“He liked to put a smile on everybody’s face,” said Christian Maldonado, 13. “He was fun to be around. Anytime you’d be around him and you’d be sad or depressed, he’d bring a smile up.”
Kayla Wall, 13, called Watson her best friend. They met at Morgan Park Middle School. She said they liked to hang out and walk around and talk. He was friends with everyone, Wall said. Her mother, Jennifer Wall, described the duo as singing, dancing and acting goofy.
“He had a mind of his own,” Kayla Wall said. “I don’t want to believe it.”
Fifteen-year-old Aamir Phillips said he was with Watson when he started struggling in the water. He said he and Watson had run into each other and decided to swim out to the cribs. Watson swam out first and made it to the structure, but on his way back Watson started struggling because he was getting cold, Phillips said.
Phillips, a Denfeld student, said he jumped in and helped Watson get to the rocks. “He said he was OK.”
Phillips then swam out to the cribs. When he got there, he said Watson’s friends were shouting at him that Watson had gone under the water and needed help.
Phillips said that as he began searching, someone else from shore jumped in and began to help. He still didn’t know Tuesday who that person was.
Phillips said he went under the water about seven or eight times for anywhere from 30 seconds to a minute searching for Watson, but all he found at the bottom of the lake were leaves, grass and weeds, and the water was too dark to see anything.
“I tried to help him,” Phillips said. “But I didn’t know where he was.”
When rescuers came to the scene, they told him to get out of the water.
In cases of younger people falling into cold water, a phenomenon called the mammalian dive reflex sometimes puts a near-halt to the body’s systems — including breathing — and allows a person to survive for a time under water. Knowledge of that reflex gave friends and family hope that Watson could recover.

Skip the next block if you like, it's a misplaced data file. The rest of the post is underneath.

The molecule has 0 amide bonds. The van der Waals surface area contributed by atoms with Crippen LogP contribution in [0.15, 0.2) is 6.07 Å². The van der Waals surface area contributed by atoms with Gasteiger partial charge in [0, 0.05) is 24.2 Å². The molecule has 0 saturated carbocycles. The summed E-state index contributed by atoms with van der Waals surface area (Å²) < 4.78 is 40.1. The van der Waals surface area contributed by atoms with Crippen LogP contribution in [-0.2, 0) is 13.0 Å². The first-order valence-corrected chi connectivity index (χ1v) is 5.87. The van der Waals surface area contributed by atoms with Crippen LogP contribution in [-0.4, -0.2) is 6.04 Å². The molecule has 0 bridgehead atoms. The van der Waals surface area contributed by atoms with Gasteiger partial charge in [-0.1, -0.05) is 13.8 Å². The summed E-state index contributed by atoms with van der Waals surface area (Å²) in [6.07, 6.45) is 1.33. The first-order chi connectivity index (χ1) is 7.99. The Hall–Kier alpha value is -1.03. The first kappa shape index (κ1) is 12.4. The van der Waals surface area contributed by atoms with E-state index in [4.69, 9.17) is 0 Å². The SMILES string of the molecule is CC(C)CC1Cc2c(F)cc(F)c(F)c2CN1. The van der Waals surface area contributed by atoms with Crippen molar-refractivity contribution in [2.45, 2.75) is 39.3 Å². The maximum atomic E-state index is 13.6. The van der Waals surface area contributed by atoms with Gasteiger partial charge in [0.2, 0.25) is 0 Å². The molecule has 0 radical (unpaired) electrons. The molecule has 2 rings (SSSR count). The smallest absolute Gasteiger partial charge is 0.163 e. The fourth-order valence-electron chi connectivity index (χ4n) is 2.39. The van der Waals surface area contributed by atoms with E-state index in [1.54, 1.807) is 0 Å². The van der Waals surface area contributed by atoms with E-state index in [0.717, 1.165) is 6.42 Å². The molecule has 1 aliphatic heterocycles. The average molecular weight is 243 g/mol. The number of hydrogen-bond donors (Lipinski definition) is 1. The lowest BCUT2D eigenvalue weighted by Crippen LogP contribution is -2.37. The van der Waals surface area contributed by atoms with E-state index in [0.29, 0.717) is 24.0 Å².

“I felt that he was still alive,” Phillips said of his rescue attempts. “I wasn’t thinking that he died. I just kept thinking cold water (was keeping him alive).”
It was about 4:15 p.m. when Watson’s friends on the shore called 911, and crews from the Duluth Fire Department, U.S. Coast Guard, St. Louis County Sheriff’s deputies, St. Louis County Rescue Squad and Duluth police arrived within minutes.
Rescuers used boat poles, grappling hooks and a remotely operated vehicle with a camera to help locate Watson.
Dave Phillips, St. Louis County undersheriff and an expert in underwater search and rescue efforts, said the water was 6 to 12 feet deep at the site but was murky because of recent rains and wind.
The “mausoleum” is a popular spot for teens and others on warm days to climb and then jump into Lake Superior, just off the popular Lakewalk along the waterfront. The cribs originally were built in 1919 for an unloading pier for sand and gravel but were abandoned in 1922 after Lake Superior’s storms rendered it unusable.